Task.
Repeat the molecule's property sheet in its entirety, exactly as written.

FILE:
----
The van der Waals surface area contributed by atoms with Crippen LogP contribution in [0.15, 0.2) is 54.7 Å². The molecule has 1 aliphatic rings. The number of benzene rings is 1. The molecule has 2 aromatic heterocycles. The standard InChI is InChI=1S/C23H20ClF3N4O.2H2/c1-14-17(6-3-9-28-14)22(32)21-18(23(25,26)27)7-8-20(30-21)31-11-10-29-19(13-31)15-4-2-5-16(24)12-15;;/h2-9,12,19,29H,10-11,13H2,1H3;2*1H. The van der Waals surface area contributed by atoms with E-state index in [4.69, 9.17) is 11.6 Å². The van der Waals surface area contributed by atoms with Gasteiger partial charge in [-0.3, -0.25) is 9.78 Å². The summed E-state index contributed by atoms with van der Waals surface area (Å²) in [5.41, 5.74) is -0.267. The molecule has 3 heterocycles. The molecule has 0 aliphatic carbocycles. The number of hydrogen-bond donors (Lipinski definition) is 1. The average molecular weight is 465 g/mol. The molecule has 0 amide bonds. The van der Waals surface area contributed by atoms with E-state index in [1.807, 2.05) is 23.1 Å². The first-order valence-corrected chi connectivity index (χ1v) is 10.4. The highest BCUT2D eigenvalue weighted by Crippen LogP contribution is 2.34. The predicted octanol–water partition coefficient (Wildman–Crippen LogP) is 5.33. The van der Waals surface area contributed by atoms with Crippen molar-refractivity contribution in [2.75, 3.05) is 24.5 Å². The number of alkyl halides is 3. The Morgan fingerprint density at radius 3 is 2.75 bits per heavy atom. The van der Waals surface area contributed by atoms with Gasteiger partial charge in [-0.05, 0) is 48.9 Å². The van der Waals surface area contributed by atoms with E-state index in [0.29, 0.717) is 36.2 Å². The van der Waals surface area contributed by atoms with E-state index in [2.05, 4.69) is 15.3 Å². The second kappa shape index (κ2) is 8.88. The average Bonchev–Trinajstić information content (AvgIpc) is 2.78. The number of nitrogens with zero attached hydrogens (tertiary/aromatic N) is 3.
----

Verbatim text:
The van der Waals surface area contributed by atoms with Crippen LogP contribution in [0.15, 0.2) is 54.7 Å². The molecule has 1 aliphatic rings. The number of benzene rings is 1. The molecule has 2 aromatic heterocycles. The standard InChI is InChI=1S/C23H20ClF3N4O.2H2/c1-14-17(6-3-9-28-14)22(32)21-18(23(25,26)27)7-8-20(30-21)31-11-10-29-19(13-31)15-4-2-5-16(24)12-15;;/h2-9,12,19,29H,10-11,13H2,1H3;2*1H. The van der Waals surface area contributed by atoms with E-state index in [4.69, 9.17) is 11.6 Å². The van der Waals surface area contributed by atoms with Gasteiger partial charge in [-0.3, -0.25) is 9.78 Å². The summed E-state index contributed by atoms with van der Waals surface area (Å²) in [5.41, 5.74) is -0.267. The molecule has 3 heterocycles. The molecule has 0 aliphatic carbocycles. The number of hydrogen-bond donors (Lipinski definition) is 1. The average molecular weight is 465 g/mol. The molecule has 0 amide bonds. The van der Waals surface area contributed by atoms with E-state index in [1.807, 2.05) is 23.1 Å². The first-order valence-corrected chi connectivity index (χ1v) is 10.4. The highest BCUT2D eigenvalue weighted by Crippen LogP contribution is 2.34. The predicted octanol–water partition coefficient (Wildman–Crippen LogP) is 5.33. The van der Waals surface area contributed by atoms with Crippen molar-refractivity contribution in [2.75, 3.05) is 24.5 Å². The number of alkyl halides is 3. The Morgan fingerprint density at radius 3 is 2.75 bits per heavy atom. The van der Waals surface area contributed by atoms with Gasteiger partial charge in [-0.05, 0) is 48.9 Å². The van der Waals surface area contributed by atoms with E-state index in [0.29, 0.717) is 36.2 Å². The van der Waals surface area contributed by atoms with E-state index in [2.05, 4.69) is 15.3 Å². The second kappa shape index (κ2) is 8.88. The average Bonchev–Trinajstić information content (AvgIpc) is 2.78. The number of nitrogens with zero attached hydrogens (tertiary/aromatic N) is 3.